When black and Hispanic enrollments fell to near zero at law schools in California and Texas, many Americans thought they were seeing the future of higher education in an era of affirmative-action roll-backs. The University of Texas Law School enrolled only four new African-American students and Boalt Hall law school at the University of California, Berkeley, only one.
But it's becoming clear that the law schools' experience is not representative of higher education, or graduate education, generally. Medical schools and most other graduate programs in the University of California system, for instance, have not seen anything like the same drop-off in minority enrollments one year into the restructured admissions standards, which exclude ethnic preferences. In the med schools, the numbers of black and Hispanic students have remained steady, or increased slightly.
The weight given standardized test scores is a major factor affecting these trends. Law schools, and business schools, for example, emphasize such scores as the best predictors of students' likely success. But test results are less central in medical schools. Some of these, such as the med school at the University of California, Davis, continue to stress outreach to underserved communities in their admissions process.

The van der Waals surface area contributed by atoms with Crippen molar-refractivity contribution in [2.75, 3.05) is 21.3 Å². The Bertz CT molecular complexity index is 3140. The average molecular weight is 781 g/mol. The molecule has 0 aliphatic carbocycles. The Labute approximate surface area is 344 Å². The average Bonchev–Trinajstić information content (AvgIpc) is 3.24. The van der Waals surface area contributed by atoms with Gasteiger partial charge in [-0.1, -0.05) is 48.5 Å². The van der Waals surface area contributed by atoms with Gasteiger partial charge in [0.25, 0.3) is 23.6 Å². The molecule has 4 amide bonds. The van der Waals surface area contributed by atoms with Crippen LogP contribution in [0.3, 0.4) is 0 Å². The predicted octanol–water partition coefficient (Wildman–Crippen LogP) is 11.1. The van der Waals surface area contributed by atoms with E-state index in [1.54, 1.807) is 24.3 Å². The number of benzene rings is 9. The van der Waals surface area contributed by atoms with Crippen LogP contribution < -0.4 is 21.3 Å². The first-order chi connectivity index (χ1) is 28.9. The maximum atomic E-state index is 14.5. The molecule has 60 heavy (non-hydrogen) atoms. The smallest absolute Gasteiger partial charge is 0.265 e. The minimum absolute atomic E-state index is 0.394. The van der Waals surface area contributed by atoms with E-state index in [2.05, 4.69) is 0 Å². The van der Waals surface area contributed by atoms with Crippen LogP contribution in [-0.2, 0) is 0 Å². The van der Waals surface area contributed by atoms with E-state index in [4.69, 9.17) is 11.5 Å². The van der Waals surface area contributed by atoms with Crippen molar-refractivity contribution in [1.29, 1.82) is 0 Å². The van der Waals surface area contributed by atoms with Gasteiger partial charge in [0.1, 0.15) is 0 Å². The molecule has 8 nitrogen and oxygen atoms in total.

One result of this will be a vigorous reassessment of the role of standardized tests in college enrollments - especially in California, where the elimination of traditional affirmative action takes effect at the critical undergraduate level next fall. Administrators no longer allowed to admit students on the basis of ethnicity may be inclined to deemphasize SAT scores for all students in order to give added weight to other factors, including past academic achievement and family background.
Historically, blacks, Hispanics (and women, for that matter) have scored somewhat lower on the standard entrance exams than their white, male counterparts.
The ethnic issue aside, shrinking emphasis on test scores makes sense. Today, test-preparation and taking has become something of an industry, raising fresh questions about the exams' ability to gauge innate learning ability - and about the fairness of the whole process, since those who can pay for elaborate preparation have an obvious advantage.